This paper is based upon discussions, especially with Manfred Thaller, at the 2014 Schloss Dagstuhl Seminar on Computational Humanities.
Abstract: Increasingly powerful computational methods are important for humanists not simply because they make it possible to ask new research questions but especially because computation makes it both possible — and arguably essential — to transform the relationship between humanities research and society, opening up a range of possibilities for student contributions and citizen science. To illustrate this point, this paper looks at the transformative work conducted by the Homer Multitext Project (see in particular its blog).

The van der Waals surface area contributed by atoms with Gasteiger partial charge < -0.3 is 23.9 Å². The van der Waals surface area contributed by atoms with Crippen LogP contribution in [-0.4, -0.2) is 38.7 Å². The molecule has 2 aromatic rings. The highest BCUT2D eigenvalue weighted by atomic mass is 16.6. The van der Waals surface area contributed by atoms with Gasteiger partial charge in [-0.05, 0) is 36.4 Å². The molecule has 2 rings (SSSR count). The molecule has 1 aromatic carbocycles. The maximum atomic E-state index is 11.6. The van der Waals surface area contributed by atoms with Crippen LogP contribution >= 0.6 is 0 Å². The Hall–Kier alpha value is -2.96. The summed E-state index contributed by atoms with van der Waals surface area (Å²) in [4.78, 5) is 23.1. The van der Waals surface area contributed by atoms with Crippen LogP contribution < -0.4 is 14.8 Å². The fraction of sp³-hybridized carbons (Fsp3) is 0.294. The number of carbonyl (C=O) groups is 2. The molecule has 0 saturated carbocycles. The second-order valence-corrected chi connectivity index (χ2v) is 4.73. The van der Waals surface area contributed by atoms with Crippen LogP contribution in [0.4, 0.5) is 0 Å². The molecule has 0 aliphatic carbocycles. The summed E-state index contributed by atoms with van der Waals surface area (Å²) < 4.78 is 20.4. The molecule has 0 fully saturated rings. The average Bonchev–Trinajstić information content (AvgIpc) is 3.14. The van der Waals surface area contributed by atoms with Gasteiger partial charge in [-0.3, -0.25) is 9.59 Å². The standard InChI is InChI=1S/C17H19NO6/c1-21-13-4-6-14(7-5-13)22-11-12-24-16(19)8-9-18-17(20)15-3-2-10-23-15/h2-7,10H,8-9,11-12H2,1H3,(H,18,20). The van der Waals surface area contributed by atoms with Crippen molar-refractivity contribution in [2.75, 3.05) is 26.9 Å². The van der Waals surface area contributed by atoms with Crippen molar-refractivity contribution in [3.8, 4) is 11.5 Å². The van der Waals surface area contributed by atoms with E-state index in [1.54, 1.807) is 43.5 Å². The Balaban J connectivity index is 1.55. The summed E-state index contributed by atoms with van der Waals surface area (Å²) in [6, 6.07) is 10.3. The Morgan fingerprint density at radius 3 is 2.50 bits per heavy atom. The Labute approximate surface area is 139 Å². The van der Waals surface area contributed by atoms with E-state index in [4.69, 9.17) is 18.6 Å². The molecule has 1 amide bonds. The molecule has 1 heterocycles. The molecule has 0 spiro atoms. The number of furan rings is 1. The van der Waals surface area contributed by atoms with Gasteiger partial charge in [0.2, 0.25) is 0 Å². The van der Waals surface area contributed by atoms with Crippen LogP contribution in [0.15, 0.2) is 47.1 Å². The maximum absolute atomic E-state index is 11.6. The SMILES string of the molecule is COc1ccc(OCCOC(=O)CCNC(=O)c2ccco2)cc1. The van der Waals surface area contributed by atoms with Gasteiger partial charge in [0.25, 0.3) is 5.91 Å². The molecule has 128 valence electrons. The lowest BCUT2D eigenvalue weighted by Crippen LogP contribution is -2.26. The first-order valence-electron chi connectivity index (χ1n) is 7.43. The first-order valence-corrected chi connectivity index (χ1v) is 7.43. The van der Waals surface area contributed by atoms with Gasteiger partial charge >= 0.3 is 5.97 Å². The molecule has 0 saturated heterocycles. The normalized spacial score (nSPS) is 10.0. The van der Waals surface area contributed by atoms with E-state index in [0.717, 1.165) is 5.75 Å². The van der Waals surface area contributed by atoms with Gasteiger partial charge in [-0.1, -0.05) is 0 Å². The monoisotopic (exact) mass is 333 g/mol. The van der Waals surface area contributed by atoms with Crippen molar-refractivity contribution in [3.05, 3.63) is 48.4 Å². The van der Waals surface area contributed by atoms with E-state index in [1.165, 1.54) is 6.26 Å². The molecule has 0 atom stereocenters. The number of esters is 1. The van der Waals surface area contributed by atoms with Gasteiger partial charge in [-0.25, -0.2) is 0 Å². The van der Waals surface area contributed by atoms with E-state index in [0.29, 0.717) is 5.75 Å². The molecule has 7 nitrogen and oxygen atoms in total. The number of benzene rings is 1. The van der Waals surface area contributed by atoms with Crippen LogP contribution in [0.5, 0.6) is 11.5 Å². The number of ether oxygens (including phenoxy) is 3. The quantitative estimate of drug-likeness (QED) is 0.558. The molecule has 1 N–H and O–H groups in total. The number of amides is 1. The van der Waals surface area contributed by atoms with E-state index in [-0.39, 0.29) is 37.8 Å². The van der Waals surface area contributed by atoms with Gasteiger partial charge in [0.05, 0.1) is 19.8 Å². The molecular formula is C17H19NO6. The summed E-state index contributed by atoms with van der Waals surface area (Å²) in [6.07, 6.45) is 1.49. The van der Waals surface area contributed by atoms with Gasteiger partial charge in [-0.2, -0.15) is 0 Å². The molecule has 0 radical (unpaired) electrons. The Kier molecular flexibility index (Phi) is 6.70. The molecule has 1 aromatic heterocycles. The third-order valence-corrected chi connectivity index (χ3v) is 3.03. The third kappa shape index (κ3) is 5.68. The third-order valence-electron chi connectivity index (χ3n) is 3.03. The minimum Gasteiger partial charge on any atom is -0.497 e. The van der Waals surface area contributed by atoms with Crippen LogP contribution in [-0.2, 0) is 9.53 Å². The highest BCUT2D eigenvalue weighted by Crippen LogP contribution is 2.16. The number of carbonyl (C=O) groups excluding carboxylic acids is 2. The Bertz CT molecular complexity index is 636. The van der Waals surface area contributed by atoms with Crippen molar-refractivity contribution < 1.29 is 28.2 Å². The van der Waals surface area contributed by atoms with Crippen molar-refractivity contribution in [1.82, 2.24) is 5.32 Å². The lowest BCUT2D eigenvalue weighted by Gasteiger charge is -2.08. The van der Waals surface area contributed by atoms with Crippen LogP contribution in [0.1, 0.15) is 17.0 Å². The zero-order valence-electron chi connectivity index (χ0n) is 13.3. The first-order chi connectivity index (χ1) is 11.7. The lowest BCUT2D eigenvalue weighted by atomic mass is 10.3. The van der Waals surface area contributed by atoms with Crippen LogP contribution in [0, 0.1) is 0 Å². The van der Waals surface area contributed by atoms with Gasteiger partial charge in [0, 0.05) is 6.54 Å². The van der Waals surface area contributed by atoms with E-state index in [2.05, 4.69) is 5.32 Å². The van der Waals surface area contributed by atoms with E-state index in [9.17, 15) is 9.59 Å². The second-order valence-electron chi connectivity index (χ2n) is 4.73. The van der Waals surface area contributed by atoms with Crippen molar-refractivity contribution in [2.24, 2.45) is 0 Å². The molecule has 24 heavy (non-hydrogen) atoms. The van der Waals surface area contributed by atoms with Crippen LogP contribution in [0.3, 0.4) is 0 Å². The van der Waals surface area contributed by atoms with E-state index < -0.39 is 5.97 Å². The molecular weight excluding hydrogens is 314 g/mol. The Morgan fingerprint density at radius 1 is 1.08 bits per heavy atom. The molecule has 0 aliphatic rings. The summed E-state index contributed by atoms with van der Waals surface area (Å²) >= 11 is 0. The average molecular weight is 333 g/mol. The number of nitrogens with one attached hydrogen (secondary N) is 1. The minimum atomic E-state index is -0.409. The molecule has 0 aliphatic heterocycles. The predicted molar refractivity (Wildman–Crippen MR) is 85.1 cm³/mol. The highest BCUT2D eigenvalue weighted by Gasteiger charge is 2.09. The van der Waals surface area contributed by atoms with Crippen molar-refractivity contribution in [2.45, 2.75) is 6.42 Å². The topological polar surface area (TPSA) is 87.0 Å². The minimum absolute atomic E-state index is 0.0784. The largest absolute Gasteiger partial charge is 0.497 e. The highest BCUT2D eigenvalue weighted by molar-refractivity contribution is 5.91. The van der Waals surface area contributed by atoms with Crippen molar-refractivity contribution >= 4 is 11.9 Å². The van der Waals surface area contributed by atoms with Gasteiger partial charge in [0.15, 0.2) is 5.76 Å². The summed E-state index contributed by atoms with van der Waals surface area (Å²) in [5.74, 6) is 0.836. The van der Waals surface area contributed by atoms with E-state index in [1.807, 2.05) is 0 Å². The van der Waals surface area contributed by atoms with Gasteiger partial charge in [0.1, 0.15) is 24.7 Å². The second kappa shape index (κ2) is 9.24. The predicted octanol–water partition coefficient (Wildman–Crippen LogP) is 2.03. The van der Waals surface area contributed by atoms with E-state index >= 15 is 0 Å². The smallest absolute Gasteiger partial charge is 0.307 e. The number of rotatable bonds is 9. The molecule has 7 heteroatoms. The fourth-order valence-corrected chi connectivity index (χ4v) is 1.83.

The full text is available here.
September 29, 2014